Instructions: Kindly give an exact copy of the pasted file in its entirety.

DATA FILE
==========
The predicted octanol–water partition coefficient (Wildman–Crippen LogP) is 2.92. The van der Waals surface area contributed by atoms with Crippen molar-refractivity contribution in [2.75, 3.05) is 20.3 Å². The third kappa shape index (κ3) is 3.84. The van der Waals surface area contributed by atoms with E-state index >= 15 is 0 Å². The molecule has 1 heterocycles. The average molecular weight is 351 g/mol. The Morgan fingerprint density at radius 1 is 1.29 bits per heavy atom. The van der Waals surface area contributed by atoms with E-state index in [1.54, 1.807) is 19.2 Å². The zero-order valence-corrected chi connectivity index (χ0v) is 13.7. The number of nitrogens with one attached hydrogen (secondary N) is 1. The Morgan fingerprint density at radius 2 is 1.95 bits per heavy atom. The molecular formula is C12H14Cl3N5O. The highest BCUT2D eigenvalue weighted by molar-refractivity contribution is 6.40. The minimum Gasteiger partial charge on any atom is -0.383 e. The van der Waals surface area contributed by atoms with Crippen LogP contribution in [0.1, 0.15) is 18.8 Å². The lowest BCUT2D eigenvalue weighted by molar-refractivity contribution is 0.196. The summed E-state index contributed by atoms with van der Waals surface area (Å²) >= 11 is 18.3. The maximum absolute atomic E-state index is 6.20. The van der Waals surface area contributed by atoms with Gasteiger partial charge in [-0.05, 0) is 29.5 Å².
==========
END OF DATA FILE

The predicted octanol–water partition coefficient (Wildman–Crippen LogP) is 2.92. The van der Waals surface area contributed by atoms with Crippen molar-refractivity contribution in [2.75, 3.05) is 20.3 Å². The third kappa shape index (κ3) is 3.84. The van der Waals surface area contributed by atoms with E-state index >= 15 is 0 Å². The molecule has 1 heterocycles. The average molecular weight is 351 g/mol. The Morgan fingerprint density at radius 1 is 1.29 bits per heavy atom. The van der Waals surface area contributed by atoms with E-state index in [1.54, 1.807) is 19.2 Å². The zero-order valence-corrected chi connectivity index (χ0v) is 13.7. The number of nitrogens with one attached hydrogen (secondary N) is 1. The Morgan fingerprint density at radius 2 is 1.95 bits per heavy atom. The molecular formula is C12H14Cl3N5O. The highest BCUT2D eigenvalue weighted by molar-refractivity contribution is 6.40. The minimum Gasteiger partial charge on any atom is -0.383 e. The van der Waals surface area contributed by atoms with Crippen LogP contribution in [0.1, 0.15) is 18.8 Å². The lowest BCUT2D eigenvalue weighted by molar-refractivity contribution is 0.196. The summed E-state index contributed by atoms with van der Waals surface area (Å²) >= 11 is 18.3. The maximum absolute atomic E-state index is 6.20. The van der Waals surface area contributed by atoms with Gasteiger partial charge in [-0.05, 0) is 29.5 Å².